We still don’t know when high school sports in Arizona will resume, but when they do, there will be a lot of changes that players and coaches will have to deal with.
It will be a whole new experience, thanks to the coronavirus pandemic that closed the schools in mid-March.
But, at least now there is a blueprint for re-opening activities, thanks to a 10-page list of guidelines issued last week by the Sport Medical Advisory Committee (SMAC) of the Arizona Interscholastic Association (AIA), the governing body for high school sports in the state.
Just days after its release, the AIA Executive Board called a special meeting to review the recommendations, and quickly announced its support of the suggested procedures included in the document. As a “living document,” it can be modified as future circumstances dictate.
We’re just getting ready to begin Phase I of the step-by-step re-opening process, as high school athletic directors and coaches continue to await word from their district administrators as to when fall sports teams can take the field to begin season preparations.
Up to this time, training has been limited mostly to Zoom sessions for the team and home workouts for the individuals. But that can’t substitute for the physical conditioning that is critical to the players’ preparation — or the hands-on instruction from the coaching staff.
When the time arrives, parents and friends won’t be able to watch practices and scrimmages. Players will have to drive themselves or be dropped off at the site and go directly to the field since locker rooms will be closed. They will need to arrive in their practice gear, have their own water bottles (and towels) since drinking fountains won’t be operating, and probably have to wear face masks since the SMAC report “strongly recommends” it.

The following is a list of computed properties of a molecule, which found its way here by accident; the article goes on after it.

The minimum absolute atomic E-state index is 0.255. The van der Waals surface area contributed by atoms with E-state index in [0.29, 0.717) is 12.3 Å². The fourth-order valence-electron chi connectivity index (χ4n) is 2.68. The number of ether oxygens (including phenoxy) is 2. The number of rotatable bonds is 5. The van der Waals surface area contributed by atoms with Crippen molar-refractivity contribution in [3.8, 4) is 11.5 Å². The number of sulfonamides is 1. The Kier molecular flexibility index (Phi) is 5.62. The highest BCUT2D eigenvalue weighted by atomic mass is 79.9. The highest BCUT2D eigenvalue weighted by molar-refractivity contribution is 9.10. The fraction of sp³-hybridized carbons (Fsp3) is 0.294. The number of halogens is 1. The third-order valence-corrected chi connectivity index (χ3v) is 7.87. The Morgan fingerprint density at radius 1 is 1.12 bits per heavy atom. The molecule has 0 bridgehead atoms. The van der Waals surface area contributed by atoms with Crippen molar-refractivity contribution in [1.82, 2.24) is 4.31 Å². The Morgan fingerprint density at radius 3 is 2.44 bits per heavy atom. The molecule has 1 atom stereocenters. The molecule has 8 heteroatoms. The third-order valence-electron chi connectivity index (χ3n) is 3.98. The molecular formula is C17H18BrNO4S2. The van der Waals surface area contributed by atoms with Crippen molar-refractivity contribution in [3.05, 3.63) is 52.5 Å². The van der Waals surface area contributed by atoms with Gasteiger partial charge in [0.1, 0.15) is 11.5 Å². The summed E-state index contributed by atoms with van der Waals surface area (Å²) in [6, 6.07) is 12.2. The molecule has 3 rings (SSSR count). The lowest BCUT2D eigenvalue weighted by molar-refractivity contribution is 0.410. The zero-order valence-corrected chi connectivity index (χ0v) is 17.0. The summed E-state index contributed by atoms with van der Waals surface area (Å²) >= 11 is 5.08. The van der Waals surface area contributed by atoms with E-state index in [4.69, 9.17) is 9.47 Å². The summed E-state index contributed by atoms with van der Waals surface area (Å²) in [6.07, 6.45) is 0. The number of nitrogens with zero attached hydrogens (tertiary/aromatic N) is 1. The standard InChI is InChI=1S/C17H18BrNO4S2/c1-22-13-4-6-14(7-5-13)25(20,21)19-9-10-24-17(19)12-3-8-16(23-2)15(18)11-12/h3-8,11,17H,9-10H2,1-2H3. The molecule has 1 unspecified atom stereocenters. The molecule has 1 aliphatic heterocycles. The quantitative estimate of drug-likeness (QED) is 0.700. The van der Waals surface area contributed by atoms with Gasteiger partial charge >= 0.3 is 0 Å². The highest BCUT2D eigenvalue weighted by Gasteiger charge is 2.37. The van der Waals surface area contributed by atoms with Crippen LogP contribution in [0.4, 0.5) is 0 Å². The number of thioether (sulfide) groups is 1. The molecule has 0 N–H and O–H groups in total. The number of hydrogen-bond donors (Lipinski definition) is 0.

And when they do get the team together again, players can forget about expressing their emotions with hugs, high-fives, or even fist bumps. The SMAC says that will be a no-no.
Of course, there will be the customary six-foot distancing and temperature checks, and each player will be required to bring his/her own ball and any additional equipment. No sharing. And all equipment will need to be disinfected before and after training sessions.
Players must leave immediately after practice and, once home, will need a shower as soon as arriving. There should be a designated place in the home for the player’s clothes that will need to be washed, so there is no contact with clothing of other family members.
During Phase I, the SMAC recommends limiting group activities to no more than 10 people. Phase II will increase that to 50 players, but public facilities (including gyms) will be closed for both phases. Phase III will allow the opening of facilities, with ‘regular’ group size and the resumption of ‘usual activity.’ Social distancing will not be required, but is still recommended in the report.
When Phase IV of this slow, phased approach finally arrives, teams will be able to resume games and tournaments.
Throughout the 10 pages, guidelines have also been included for school administrators and facilities management, as well as the athletes and coaches, to assure that healthy operations and environments are maintained.
AIA Executive Director David Hines took a cautionary approach in a press release accompanying the SMAC recommendations. “We are not guaranteed to have a fall (sports) season,” he said. “We are preparing to be ready on time, but it will all depend on how this situation develops as the summer goes on.
“We just ask that schools, coaches, players, and parents consider and utilize the guidelines until we get back to normal.”
Unfortunately, no one knows when ‘normal’ will finally arrive. There are 11 weeks until the first football games on the 2020 schedule.